We urge those who search for meaning and belonging amid the chaos of contemporary philosophies and the brokenness and alienation of modern society to consider that the gospel we have found to be good news is in fact the best news ever, and open to all who would come and discover what we now enjoy and would share.

Finally, we solemnly pledge that in a world of lies, hype, and spin, where truth is commonly dismissed and words suffer from severe inflation, we make this declaration in words that have been carefully chosen and weighed; words that, under God, we make our bond. People of the Good News, we desire not just to speak the Good News but to embody and be good news to our world and to our generation.

Here we stand. Unashamed and assured in our own faith, we reach out to people of all other faiths with love, hope, and humility. With God’s help, we stand ready with you to face the challenges of our time and to work together for a greater human flourishing. (EM pp. 19-20)

Topics: Evangelical Manifesto |

One Response to “An Evangelical Manifesto: Why I Signed (Part 2)”

  1. An Evangelical Manifesto Says:
    May 9th, 2008 at 5:31 am

    […] UPDATE: Mark D. Roberts has posted An Evangelical Manifesto: Why I Signed (Part 2) […]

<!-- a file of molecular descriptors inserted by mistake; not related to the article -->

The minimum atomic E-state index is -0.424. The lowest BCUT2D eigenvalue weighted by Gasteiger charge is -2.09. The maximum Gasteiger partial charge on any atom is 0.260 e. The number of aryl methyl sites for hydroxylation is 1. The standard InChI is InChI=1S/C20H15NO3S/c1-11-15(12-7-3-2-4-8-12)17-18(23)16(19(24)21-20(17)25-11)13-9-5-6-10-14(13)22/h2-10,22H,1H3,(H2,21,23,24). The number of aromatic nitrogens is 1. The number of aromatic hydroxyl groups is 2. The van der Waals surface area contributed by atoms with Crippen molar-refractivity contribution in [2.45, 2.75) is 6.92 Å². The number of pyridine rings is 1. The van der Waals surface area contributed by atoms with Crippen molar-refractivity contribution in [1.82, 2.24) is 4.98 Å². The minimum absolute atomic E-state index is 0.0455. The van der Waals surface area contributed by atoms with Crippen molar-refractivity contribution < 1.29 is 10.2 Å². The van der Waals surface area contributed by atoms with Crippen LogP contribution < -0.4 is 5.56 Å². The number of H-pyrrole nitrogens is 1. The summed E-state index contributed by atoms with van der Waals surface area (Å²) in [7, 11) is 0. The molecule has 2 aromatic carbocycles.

Thanks for your willingness to make a comment. Note: I do not moderate comments before they are posted, though they are automatically screened for profanities, spam, etc., and sometimes the screening program holds comments for moderation even though they're not offensive. I encourage open dialogue and serious disagreement, and am always willing to learn from my mistakes. I will not delete comments unless they are extraordinarily rude or irrelevant to the topic at hand. You do need to login in order to make a comment, because this cuts down on spam. You are free to use a nickname if you wish. Finally, I will eventually read all comments, but I don't have the time to respond to them on a consistent basis because I've got a few other demands on my time, like my "day job," my family, sleep, etc.

You must be logged in to post a comment.